And can marriage never be between a man who has fallen in love with another man, or a woman who has fallen in love with a woman? I've met gay partners who have displayed far more love and affection for one another than straight couples. Was that not real, not God given?
Thought I aught to fill in the rest of Holy Week- the Holy Saturday Vigil went well, though there are a few things I'll be changing for next year. Got to find a new tune for the Exultet that the poor curate had to get through, and we'll be replacing the chant calling upon the saints to pray for us cos I just can't stomach that as an idea. The whole point of Jesus was to give us access to God, why bother then with the saints as intermediaries? Plus the list of saints called upon seemed pretty random, and if I had been doing it I would have been tempted to add a few of my own- "St Garak of Cardassia, pray for us"?
The highlight was definitely entering the darkened church with just the paschal candle providing illumination, then the light spreading to other folk's candles.
Sunday morning went well too, though my second attempt to sing a Eucharistic preface was only marginally less rubbish than Christmas. When I practice before the service I sound fine, then I start out on the wrong note during the actual proceedings. I will get there.
The last week was mostly time off, with sprog2 staying with mother-in-law, leading to a very quiet vicarage. I took the opportunity to have a drinking afternoon in town with my old mukka Captain Limbo, though it would appear my stomach is not as forgiving of 6 pints of Guinness as it used to be.
There was a pleasant trip to pick sprog2 up from rural Buckinghamshire, with an over-night stay. Then a big wedding to conduct on Saturday, complete with spontaneous Nigerian singing from the families involved, all very jolly, if nerve-wracking.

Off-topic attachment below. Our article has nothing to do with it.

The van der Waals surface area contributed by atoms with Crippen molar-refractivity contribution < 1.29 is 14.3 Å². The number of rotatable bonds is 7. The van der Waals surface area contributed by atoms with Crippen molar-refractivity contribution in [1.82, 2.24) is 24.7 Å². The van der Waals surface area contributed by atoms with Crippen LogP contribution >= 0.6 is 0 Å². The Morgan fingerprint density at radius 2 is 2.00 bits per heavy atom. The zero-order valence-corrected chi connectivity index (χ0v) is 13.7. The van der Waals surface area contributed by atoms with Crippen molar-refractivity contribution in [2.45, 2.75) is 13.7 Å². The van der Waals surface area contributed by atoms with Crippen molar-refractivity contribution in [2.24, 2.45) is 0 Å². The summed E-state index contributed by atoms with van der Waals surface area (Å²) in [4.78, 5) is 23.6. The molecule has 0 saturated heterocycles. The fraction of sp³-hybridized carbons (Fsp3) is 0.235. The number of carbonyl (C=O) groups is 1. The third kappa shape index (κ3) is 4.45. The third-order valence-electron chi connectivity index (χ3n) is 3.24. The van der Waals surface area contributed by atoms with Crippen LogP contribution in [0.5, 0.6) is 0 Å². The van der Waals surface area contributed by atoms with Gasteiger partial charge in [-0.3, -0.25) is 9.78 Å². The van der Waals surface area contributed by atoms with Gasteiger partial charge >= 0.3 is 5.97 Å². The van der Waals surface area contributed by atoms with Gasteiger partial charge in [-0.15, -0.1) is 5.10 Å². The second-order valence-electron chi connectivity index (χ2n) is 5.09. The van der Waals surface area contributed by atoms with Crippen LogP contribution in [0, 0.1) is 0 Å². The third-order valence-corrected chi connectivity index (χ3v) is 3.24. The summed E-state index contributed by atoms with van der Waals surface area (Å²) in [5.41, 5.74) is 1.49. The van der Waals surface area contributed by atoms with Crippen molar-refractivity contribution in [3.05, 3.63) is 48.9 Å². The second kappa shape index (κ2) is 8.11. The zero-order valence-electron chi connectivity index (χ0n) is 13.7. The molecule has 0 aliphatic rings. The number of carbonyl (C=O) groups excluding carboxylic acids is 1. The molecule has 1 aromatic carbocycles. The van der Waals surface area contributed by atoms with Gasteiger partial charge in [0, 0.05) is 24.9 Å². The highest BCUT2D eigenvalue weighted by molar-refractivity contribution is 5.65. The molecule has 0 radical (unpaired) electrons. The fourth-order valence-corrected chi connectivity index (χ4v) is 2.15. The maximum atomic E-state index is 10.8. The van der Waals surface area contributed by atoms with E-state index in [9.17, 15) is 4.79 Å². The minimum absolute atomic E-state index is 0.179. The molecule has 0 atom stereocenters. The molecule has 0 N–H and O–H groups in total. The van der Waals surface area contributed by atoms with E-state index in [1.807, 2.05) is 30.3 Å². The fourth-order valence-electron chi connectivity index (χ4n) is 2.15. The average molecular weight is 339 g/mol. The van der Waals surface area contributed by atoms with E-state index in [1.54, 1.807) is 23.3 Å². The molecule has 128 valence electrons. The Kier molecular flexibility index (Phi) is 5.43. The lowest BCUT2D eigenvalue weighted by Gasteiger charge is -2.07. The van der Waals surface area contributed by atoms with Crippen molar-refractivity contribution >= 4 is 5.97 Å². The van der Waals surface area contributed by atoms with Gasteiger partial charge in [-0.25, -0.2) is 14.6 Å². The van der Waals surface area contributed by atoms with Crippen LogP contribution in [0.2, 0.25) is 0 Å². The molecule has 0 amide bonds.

A Sunday off, with me not getting out of bed until 10am rounded off a pleasant break.
Now it's getting back into the swing of things time, with works on the church heating on-going, and the school routine starting again tomorrow.
I've given up Twitter for the few days leading up to Easter, so feel strangely dislocated, but am benefiting from not having it as a distraction. The following are my reflections on things so far, in rather more than 140 characters!
It's with a degree of nervousness I've begun the Tridium (Maundy Thursday-Holy Saturday) in my first year as Vicar of St Michael's. Worry about remembering how the services worked here over 7 years ago has mixed with the fact my predecessor changed things after I left anyway, and so there's been quite a bit of catching-up to do. I've been very grateful for the assistance of the Curate here, without whose guidance I'd have made a right mess of things no doubt.
Yesterday evening's service went really well, with oils received, having been blest by the Bishop in the morning, and then there was the foot-washing. In my previous parish the congregation had refused to have their feet washed, and there was no way I could force them to, so I reluctantly gave up the practice. I'd forgotten how moving it is to kneel down and wash the feet of the people I am called to serve. It's a right and proper reminder that I'm still a deacon as well as a priest, and being vicar should never become a power-trip. So, humbling in a very good sense.